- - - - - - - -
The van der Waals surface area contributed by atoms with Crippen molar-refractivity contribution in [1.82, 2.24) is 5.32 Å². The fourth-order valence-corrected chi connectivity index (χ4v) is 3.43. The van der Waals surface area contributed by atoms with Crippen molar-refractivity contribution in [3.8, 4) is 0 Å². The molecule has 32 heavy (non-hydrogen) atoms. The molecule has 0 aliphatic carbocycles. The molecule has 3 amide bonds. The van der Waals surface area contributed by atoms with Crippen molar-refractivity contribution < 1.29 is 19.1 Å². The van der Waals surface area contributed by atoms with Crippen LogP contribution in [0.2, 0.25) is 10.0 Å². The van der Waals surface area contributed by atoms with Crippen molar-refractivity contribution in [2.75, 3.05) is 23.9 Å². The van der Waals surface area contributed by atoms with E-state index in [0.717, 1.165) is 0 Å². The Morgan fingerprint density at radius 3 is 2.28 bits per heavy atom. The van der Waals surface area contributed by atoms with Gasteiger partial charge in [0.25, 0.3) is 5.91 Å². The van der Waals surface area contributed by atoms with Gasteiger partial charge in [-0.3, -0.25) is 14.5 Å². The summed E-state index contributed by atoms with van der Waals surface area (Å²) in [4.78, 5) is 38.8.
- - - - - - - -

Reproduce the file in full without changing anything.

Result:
The van der Waals surface area contributed by atoms with Crippen molar-refractivity contribution in [1.82, 2.24) is 5.32 Å². The fourth-order valence-corrected chi connectivity index (χ4v) is 3.43. The van der Waals surface area contributed by atoms with Crippen molar-refractivity contribution in [3.8, 4) is 0 Å². The molecule has 32 heavy (non-hydrogen) atoms. The molecule has 0 aliphatic carbocycles. The molecule has 3 amide bonds. The van der Waals surface area contributed by atoms with Crippen molar-refractivity contribution < 1.29 is 19.1 Å². The van der Waals surface area contributed by atoms with Crippen LogP contribution in [0.2, 0.25) is 10.0 Å². The van der Waals surface area contributed by atoms with Crippen molar-refractivity contribution in [2.75, 3.05) is 23.9 Å². The van der Waals surface area contributed by atoms with E-state index in [0.717, 1.165) is 0 Å². The Morgan fingerprint density at radius 3 is 2.28 bits per heavy atom. The van der Waals surface area contributed by atoms with Gasteiger partial charge in [0.25, 0.3) is 5.91 Å². The van der Waals surface area contributed by atoms with Gasteiger partial charge in [-0.3, -0.25) is 14.5 Å². The summed E-state index contributed by atoms with van der Waals surface area (Å²) in [4.78, 5) is 38.8.